Paying the initial costs of homeownership, like your down payment and closing costs, can feel a bit daunting. But there are many assistance programs for first-time homebuyers that can help you get a loan with little or no money upfront. According to Bankrate:

“. . . you might qualify for a first-time homebuyer loan or assistance. First-time buyer loans typically have more flexible requirements, such as a lower down payment and credit score. Many help buyers with closing costs and the down payment through grants and low-interest loans.

To find out more, talk to your state’s housing authority or check out websites like Down Payment Resource.

Expand Your Options by Looking at Condos and Townhomes

Right now, there aren’t enough homes for sale for everyone who wants to buy one. That’s pushing home prices up and making affordability tight for buyers. One way to deal with that issue and find a home right now is to consider condos and townhomes. Realtor.com explains:

For many newbies, it might just be a matter of making a shift toward something they can better afford—like a condo or townhome. These lower-cost homes have historically been a stepping stone for buyers looking for a less expensive alternative to a single-family home.”

One reason why they may be more affordable is because they’re often smaller. But they still give you the chance to get your foot in the door and achieve your goal of owning a home and building equity. And that equity can help fuel your move into a larger home later on if you decide you need something bigger in the future. Hannah Jones, Senior Economic Analyst at Realtor.com, says:

Condos can help prospective homebuyers who perhaps have a smaller budget, but who are really determined to get a foothold in the market and start to accumulate some equity. It can be a really great entry point.”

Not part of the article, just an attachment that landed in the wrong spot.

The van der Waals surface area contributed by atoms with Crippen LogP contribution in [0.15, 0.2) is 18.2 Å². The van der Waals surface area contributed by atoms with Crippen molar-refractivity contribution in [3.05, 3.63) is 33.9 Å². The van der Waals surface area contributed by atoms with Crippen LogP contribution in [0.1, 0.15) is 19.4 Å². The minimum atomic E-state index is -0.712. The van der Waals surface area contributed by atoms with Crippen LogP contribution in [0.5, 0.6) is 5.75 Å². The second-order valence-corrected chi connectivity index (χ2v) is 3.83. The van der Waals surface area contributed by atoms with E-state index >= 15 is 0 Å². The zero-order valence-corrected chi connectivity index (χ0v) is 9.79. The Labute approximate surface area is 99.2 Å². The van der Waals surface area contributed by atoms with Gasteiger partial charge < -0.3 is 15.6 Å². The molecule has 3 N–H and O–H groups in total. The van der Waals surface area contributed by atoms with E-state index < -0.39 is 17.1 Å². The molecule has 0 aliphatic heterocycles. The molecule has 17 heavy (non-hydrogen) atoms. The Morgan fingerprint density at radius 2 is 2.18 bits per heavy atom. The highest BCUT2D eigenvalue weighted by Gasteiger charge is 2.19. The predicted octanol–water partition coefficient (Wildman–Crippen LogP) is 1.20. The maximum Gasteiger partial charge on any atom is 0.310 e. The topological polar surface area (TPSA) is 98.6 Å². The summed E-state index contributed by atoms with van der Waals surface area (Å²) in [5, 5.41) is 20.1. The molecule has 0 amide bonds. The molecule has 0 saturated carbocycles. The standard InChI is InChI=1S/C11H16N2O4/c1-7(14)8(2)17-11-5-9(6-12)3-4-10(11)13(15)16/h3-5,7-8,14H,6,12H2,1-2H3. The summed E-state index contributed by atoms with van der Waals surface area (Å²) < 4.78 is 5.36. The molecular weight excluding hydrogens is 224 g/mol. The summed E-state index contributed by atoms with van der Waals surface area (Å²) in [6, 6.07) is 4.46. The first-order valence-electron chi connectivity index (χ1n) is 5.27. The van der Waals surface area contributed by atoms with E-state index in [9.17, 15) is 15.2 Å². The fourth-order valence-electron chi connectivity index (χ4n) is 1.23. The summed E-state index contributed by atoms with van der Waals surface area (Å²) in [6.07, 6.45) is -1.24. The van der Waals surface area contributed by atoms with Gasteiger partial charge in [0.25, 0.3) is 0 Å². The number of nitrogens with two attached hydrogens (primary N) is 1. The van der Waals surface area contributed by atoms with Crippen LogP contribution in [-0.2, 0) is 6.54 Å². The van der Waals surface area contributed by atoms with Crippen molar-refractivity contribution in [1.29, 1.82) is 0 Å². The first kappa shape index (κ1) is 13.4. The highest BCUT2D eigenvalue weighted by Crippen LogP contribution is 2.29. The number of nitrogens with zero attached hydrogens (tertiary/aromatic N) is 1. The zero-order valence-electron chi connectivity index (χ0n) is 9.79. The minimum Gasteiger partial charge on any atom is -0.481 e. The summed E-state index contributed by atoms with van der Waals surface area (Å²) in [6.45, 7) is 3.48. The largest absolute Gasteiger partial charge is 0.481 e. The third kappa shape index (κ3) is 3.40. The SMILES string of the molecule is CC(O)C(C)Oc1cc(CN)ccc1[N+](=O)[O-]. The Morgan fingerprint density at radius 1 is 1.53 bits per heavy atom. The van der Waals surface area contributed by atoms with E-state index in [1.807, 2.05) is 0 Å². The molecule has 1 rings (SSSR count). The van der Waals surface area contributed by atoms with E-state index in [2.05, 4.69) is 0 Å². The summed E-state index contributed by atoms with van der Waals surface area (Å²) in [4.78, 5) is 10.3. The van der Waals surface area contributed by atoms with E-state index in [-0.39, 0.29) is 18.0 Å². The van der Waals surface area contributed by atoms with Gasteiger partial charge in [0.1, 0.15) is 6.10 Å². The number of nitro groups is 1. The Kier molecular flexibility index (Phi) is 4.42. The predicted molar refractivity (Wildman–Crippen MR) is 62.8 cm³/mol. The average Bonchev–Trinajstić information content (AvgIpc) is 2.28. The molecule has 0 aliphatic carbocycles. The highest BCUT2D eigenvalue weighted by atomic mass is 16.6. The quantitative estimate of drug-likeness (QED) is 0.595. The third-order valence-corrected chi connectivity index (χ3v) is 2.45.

Consider Pooling Your Resources To Buy a Multi-Generational Home

Another way to break into the market is by purchasing a home with friends or loved ones. That way you can split the cost of things like the mortgage and bills, to make it easier to afford a home. According to Money.com:

“Buying a home with another person has some obvious advantages in the mortgage department. With two incomes in the mix, buyers can likely qualify for a larger mortgage — a big help in today’s high-cost market.

Bottom Line

By exploring first-time homebuyer assistance, condos, townhomes, and multi-generational living, it can be easier to find and buy your first home. When you’re ready, connect with a local real estate agent.

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Buying Myths

Achieve Your Dream of Homeownership with Condos and Townhomes [INFOGRAPHIC]

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Some Highlights

  • If you’re trying to buy a home but are having a hard time finding something in your budget, here’s something that can help: consider condos and townhomes.
  • They may better fit your budget, can help you start building equity, and tend to require minimal upkeep and less maintenance.
  • Looking at condos and townhomes can make it easier to find and buy a home. When you’re ready, connect with a local real estate agent.

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The information contained, and the opinions expressed, in these article are not intended to be construed as investment advice. Let's Talk Real Estate and Keeping Current Matters, Inc. do not guarantee or warrant the accuracy or completeness of the information or opinions contained herein. Nothing herein should be construed as investment advice. You should always conduct your own research and due diligence and obtain professional advice before making any investment decision. Let's Talk Real Estate and Keeping Current Matters, Inc. will not be liable for any loss or damage caused by your reliance on the information or opinions contained herein.